I was more interested in the opening film, but that wasn’t the case with the majority of people at the Busan Cinema Center, a huge outdoor space with a kind of floating roof above it in the middle of Centum City, a retail and commercial district on the edge of the Haeundae resort area. There is plenty of room around the BCC for rubber neckers to watch the goings-on, and with each big Korean star on the red carpet there was a high-pitched effusion that seemed to come from everywhere. Though some of the names were familiar to me, everyone was so gussied up it was difficult to tell one person from another, especially the women. Odagiri Jo made something of a spectacle of himself, sporting a huge bushy afro topped by little hat. It reminded me of that line from “Leopard Skin Pillbox Hat.”
The movie, “Vara: A Blessing,” was better than I expected, though there were a lot of distractions in the open air venue, what with people moving about in the aisles. It’s a Bhutanese movie, directed by Khyentse Norbu, an actual Buddhist priest, though it seems to take place in India. It’s also a markedly international production, and the English dialogue was sometimes a distraction since it seemed written by someone who watches a lot of Western TV. The story is about a young dancer who is pursued by two young men in her village–the rich but shy landlord and a low-born outcast who has a talent for sculpture. The latter talks the dancer into modeling for him while the former pines for her from afar, and after a scandal erupts involving these three the resolution is not what I expected, which is saying something since the movie’s plot is melodramatic in a soap operatic kind of way. The actors try too hard and the spiritual elements are overwhelmed by the practical ones. It should be more contemplative.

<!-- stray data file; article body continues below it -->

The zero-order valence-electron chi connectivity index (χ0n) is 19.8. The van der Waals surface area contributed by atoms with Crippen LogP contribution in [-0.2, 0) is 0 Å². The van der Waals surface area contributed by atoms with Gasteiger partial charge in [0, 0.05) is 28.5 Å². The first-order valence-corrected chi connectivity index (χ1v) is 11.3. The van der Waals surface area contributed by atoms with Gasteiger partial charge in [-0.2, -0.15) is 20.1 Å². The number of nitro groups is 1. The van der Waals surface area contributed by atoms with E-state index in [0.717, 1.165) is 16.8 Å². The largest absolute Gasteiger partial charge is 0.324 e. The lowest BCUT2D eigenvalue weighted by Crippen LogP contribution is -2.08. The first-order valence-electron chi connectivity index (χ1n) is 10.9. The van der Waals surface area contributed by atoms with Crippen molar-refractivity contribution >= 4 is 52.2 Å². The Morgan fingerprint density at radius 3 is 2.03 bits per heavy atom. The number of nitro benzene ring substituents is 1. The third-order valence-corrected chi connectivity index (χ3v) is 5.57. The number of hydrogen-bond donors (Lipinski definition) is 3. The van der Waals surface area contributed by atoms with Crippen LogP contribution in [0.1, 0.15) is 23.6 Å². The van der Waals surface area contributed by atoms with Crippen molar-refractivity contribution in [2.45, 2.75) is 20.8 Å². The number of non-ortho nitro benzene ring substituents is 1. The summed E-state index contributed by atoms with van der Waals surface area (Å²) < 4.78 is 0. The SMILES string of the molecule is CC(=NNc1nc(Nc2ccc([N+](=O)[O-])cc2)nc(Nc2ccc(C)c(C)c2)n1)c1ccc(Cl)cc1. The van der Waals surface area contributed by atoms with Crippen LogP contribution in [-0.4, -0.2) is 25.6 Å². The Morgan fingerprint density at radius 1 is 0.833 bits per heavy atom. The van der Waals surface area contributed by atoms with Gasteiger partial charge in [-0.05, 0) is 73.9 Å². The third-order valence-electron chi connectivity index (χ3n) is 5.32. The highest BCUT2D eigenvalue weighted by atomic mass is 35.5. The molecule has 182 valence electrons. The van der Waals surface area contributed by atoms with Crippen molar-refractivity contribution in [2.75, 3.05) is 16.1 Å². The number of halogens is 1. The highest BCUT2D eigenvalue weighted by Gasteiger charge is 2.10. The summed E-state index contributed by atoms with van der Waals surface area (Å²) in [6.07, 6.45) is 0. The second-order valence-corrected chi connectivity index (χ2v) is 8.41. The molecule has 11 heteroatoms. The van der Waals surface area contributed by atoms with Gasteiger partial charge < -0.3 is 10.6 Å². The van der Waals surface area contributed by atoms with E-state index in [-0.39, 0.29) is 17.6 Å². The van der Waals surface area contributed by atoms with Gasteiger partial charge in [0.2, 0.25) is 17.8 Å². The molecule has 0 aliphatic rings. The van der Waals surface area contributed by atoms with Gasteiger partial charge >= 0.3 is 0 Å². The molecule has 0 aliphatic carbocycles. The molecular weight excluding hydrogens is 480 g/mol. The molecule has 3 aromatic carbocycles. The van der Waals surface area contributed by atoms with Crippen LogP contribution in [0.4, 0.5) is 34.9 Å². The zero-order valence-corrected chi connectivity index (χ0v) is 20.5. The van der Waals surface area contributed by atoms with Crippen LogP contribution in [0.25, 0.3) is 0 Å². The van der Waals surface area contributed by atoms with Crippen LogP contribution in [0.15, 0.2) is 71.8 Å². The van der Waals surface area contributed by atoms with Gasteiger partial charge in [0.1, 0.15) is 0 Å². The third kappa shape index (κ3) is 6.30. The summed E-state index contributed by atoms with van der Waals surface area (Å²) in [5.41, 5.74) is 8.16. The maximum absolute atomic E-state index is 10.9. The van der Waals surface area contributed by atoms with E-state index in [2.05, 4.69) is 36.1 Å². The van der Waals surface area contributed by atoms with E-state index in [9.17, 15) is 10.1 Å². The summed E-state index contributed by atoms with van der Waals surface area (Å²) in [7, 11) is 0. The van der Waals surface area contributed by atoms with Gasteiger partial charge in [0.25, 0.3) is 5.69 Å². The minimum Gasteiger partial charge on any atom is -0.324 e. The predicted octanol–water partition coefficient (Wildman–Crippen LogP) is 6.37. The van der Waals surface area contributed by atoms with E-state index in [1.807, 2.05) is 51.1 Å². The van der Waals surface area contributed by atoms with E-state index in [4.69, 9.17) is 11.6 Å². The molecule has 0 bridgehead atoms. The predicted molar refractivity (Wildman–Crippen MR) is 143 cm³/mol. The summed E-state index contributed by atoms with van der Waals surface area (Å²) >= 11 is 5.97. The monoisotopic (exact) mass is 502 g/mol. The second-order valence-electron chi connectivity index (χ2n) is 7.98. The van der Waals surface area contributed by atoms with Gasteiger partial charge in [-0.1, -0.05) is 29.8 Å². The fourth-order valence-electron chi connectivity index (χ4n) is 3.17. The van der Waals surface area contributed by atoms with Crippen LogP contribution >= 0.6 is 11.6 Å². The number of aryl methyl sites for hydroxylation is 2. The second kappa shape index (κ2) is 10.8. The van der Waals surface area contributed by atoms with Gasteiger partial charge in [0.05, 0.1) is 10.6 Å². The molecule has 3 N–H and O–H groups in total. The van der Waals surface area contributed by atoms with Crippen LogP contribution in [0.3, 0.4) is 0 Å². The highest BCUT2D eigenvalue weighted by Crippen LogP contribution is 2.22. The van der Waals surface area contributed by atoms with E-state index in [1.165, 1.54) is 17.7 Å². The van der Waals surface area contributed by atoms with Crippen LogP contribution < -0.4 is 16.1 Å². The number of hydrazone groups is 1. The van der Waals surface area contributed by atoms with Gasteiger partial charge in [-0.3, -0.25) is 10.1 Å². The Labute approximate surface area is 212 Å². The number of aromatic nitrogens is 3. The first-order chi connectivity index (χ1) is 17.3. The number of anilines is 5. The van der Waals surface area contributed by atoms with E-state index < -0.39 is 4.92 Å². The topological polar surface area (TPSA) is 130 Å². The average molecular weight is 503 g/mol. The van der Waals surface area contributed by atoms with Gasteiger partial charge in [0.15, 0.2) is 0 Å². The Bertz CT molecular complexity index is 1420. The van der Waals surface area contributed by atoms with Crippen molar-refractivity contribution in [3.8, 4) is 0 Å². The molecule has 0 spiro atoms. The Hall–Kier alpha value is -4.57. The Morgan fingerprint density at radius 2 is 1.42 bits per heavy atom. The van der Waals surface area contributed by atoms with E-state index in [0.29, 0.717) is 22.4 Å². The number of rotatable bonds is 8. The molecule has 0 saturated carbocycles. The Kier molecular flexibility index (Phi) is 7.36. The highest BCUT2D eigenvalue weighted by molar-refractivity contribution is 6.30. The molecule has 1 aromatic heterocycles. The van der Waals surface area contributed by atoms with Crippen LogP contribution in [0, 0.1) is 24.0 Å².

At the opening party afterwards some people were talking about the movie, specifically why this one was chosen as the opener. It’s hard to say. BIFF hasn’t had the chance to premiere a really major Asian film in years, losing out to the big Western festivals, so the consensus is that the programmers want to draw attention to how much attention they are paying to cinema from smaller countries. But “Vara” was pretty lightweight, and while it got the attention it deserved here, I don’t think it will get much anywhere else.